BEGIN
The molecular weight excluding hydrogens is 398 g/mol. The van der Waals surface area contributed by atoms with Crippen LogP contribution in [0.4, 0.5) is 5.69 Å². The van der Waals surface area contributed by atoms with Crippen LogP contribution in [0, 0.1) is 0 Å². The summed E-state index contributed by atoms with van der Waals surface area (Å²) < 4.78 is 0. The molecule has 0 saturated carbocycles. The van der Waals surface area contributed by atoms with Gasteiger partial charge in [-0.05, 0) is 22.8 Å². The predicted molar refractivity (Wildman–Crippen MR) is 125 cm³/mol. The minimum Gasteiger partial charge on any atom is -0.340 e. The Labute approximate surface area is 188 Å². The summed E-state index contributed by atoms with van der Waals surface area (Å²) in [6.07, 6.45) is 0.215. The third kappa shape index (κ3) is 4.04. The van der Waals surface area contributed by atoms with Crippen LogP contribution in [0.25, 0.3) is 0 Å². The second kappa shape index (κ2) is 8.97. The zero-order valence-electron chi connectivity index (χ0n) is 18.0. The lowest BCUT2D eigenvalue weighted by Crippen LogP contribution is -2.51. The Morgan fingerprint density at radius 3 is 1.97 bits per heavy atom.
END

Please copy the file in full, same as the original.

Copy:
The molecular weight excluding hydrogens is 398 g/mol. The van der Waals surface area contributed by atoms with Crippen LogP contribution in [0.4, 0.5) is 5.69 Å². The van der Waals surface area contributed by atoms with Crippen LogP contribution in [0, 0.1) is 0 Å². The summed E-state index contributed by atoms with van der Waals surface area (Å²) < 4.78 is 0. The molecule has 0 saturated carbocycles. The van der Waals surface area contributed by atoms with Gasteiger partial charge in [-0.05, 0) is 22.8 Å². The predicted molar refractivity (Wildman–Crippen MR) is 125 cm³/mol. The minimum Gasteiger partial charge on any atom is -0.340 e. The Labute approximate surface area is 188 Å². The summed E-state index contributed by atoms with van der Waals surface area (Å²) in [6.07, 6.45) is 0.215. The third kappa shape index (κ3) is 4.04. The van der Waals surface area contributed by atoms with Crippen LogP contribution in [0.25, 0.3) is 0 Å². The second kappa shape index (κ2) is 8.97. The zero-order valence-electron chi connectivity index (χ0n) is 18.0. The lowest BCUT2D eigenvalue weighted by Crippen LogP contribution is -2.51. The Morgan fingerprint density at radius 3 is 1.97 bits per heavy atom.